|Smile! You may be on Cotati PD camera
New body cameras give more complete picture of action on police stops
The next time a Cotati Police Officer approaches you, smile, because you are most likely being recorded. As of right now, every officer on the force is now equipped with a small square camera that can be placed anywhere on their body and activated at the simple press of a button, capturing the next time you loiter, get pulled over or start a bar fight.
Since the 90s, every police car has had a small dash camera, able to record only those events that transpire directly in front of the vehicle. Since this device, although helpful, recently became unreliable and outdated, Cotati Police Chief Michael Parish decided it was time for a serious upgrade.
“Once the officers left the vehicle or moved away from the front of the car, you couldn’t see anything,” Parish says of the old technology, noting that it also lacked Mobile Audio and Video (MAV). “The camera that I chose was due to how the media was stored: the footage isn’t stored on a server, but on a security protected Cloud.”
A Cloud system is essentially a database where tons of information can be collected and shared between devices. Although the video cannot be watched in real time, at the end of their shift, officers will upload their data from their camera into the extremely secure Cloud network.
Before, footage had to be manually downloaded, which could take a while, and the quality was sub-par. With these new cameras, they are on at all times, and when an officer decides they need to capture some footage, they simply press a button and the camera “goes back 30 seconds from where you started,” saving the data into the Cloud.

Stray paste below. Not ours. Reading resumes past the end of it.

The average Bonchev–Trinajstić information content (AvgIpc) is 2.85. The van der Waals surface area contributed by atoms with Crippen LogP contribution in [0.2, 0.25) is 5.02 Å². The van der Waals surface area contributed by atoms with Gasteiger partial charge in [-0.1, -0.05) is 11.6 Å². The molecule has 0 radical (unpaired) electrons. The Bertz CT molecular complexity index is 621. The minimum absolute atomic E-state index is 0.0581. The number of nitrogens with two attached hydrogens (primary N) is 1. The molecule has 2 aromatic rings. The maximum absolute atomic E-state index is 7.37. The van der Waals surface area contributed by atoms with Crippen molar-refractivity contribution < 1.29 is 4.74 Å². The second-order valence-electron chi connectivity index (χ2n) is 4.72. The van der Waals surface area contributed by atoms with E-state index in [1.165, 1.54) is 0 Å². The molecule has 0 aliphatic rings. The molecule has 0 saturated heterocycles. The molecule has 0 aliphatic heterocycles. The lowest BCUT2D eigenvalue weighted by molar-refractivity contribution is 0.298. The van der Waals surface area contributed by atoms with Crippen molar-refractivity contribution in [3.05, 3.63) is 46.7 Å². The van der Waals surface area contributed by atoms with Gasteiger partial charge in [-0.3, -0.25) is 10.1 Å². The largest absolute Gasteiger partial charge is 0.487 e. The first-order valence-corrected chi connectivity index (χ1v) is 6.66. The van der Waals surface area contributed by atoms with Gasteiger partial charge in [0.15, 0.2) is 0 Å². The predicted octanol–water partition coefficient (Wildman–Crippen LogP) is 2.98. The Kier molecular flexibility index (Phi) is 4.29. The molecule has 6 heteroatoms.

At $300 each and a fee of $10.00 per device a month for use of the Cloud software, the cameras can receive quality footage even in the dark and are still being experimented with by the officers. All money was received from recent drug forfeiture.
“I can view what the officers are videotaping from my PC,” says Parish. “And if it were a criminal case, the video tape would be given to the District Attorney’s office and could be used in the court of law.”
In addition to their new recording gadgets, each officer has an iPhone 4s on the job in order to collect evidence – such as a threatening email or sharing photos of a recent suspect – and add it to their Cloud footage. This streamlines the organization of police evidence and enhances the speed at which officers can communicate, even from across town.
“This is a game changer,” says Parish, stressing that the technology exists to protect everyone. “We just upped our game, and I think it’s going to enhance prosecution and reduce lawsuits. It really removes question when there’s audio and video evidence.”
The uses of the devices are universal, from approaching a suspected shoplifter to simply being pulled over for a busted taillight; everything can be gathered as evidence, protecting both the officer and others involved during any altercation, major or minor.